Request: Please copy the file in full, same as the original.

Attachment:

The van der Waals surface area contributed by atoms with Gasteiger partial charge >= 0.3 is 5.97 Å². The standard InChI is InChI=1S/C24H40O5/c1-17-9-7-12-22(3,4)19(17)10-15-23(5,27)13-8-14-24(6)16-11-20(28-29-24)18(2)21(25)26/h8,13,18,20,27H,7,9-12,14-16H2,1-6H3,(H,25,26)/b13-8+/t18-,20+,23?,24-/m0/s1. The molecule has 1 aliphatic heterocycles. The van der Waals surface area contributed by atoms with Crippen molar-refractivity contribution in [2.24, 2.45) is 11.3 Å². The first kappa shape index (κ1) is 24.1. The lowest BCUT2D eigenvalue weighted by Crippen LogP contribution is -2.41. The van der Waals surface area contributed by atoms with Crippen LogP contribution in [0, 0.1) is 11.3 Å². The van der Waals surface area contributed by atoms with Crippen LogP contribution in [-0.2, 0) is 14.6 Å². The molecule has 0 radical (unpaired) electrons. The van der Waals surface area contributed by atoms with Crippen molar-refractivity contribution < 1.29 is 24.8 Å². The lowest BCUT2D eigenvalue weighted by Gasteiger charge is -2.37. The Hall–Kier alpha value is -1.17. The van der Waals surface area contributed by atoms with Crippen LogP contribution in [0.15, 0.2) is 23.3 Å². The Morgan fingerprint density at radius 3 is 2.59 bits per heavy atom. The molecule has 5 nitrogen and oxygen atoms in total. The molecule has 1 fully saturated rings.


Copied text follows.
The van der Waals surface area contributed by atoms with Gasteiger partial charge >= 0.3 is 5.97 Å². The standard InChI is InChI=1S/C24H40O5/c1-17-9-7-12-22(3,4)19(17)10-15-23(5,27)13-8-14-24(6)16-11-20(28-29-24)18(2)21(25)26/h8,13,18,20,27H,7,9-12,14-16H2,1-6H3,(H,25,26)/b13-8+/t18-,20+,23?,24-/m0/s1. The molecule has 1 aliphatic heterocycles. The van der Waals surface area contributed by atoms with Crippen molar-refractivity contribution in [2.24, 2.45) is 11.3 Å². The first kappa shape index (κ1) is 24.1. The lowest BCUT2D eigenvalue weighted by Crippen LogP contribution is -2.41. The van der Waals surface area contributed by atoms with Crippen LogP contribution in [0, 0.1) is 11.3 Å². The van der Waals surface area contributed by atoms with Crippen LogP contribution in [-0.2, 0) is 14.6 Å². The molecule has 0 radical (unpaired) electrons. The van der Waals surface area contributed by atoms with Crippen molar-refractivity contribution < 1.29 is 24.8 Å². The lowest BCUT2D eigenvalue weighted by Gasteiger charge is -2.37. The Hall–Kier alpha value is -1.17. The van der Waals surface area contributed by atoms with Crippen LogP contribution in [0.15, 0.2) is 23.3 Å². The Morgan fingerprint density at radius 3 is 2.59 bits per heavy atom. The molecule has 5 nitrogen and oxygen atoms in total. The molecule has 1 fully saturated rings.